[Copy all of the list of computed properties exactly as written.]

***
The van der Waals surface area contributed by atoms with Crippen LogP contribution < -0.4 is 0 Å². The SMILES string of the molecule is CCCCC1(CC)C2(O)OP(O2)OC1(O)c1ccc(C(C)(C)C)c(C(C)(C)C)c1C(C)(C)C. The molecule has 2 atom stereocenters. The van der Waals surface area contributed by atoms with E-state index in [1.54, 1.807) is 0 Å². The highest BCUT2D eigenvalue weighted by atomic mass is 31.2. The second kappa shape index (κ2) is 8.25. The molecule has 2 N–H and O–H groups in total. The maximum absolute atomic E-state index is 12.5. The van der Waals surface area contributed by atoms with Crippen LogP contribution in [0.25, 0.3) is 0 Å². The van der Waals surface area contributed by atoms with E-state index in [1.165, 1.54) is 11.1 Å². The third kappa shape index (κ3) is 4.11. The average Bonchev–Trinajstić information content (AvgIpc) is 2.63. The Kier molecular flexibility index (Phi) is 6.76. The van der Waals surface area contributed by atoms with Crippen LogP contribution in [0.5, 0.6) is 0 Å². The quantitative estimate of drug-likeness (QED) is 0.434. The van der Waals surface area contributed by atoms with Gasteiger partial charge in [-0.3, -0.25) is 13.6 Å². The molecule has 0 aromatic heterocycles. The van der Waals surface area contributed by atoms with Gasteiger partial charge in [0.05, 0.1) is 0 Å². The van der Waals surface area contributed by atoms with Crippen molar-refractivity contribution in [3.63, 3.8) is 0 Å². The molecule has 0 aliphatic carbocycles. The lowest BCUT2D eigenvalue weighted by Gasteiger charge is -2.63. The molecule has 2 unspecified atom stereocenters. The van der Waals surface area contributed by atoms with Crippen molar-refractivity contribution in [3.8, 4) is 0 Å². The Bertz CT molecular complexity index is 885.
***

The van der Waals surface area contributed by atoms with Crippen LogP contribution < -0.4 is 0 Å². The SMILES string of the molecule is CCCCC1(CC)C2(O)OP(O2)OC1(O)c1ccc(C(C)(C)C)c(C(C)(C)C)c1C(C)(C)C. The molecule has 2 atom stereocenters. The van der Waals surface area contributed by atoms with E-state index in [1.54, 1.807) is 0 Å². The highest BCUT2D eigenvalue weighted by atomic mass is 31.2. The second kappa shape index (κ2) is 8.25. The molecule has 2 N–H and O–H groups in total. The maximum absolute atomic E-state index is 12.5. The van der Waals surface area contributed by atoms with Crippen LogP contribution in [0.25, 0.3) is 0 Å². The van der Waals surface area contributed by atoms with E-state index in [1.165, 1.54) is 11.1 Å². The third kappa shape index (κ3) is 4.11. The average Bonchev–Trinajstić information content (AvgIpc) is 2.63. The Kier molecular flexibility index (Phi) is 6.76. The van der Waals surface area contributed by atoms with Crippen LogP contribution in [0.5, 0.6) is 0 Å². The quantitative estimate of drug-likeness (QED) is 0.434. The van der Waals surface area contributed by atoms with Gasteiger partial charge in [-0.3, -0.25) is 13.6 Å². The molecule has 0 aromatic heterocycles. The van der Waals surface area contributed by atoms with Gasteiger partial charge in [0.05, 0.1) is 0 Å². The van der Waals surface area contributed by atoms with Crippen molar-refractivity contribution in [3.63, 3.8) is 0 Å². The molecule has 0 aliphatic carbocycles. The lowest BCUT2D eigenvalue weighted by Gasteiger charge is -2.63. The molecule has 2 unspecified atom stereocenters. The van der Waals surface area contributed by atoms with Crippen molar-refractivity contribution in [3.8, 4) is 0 Å². The Bertz CT molecular complexity index is 885.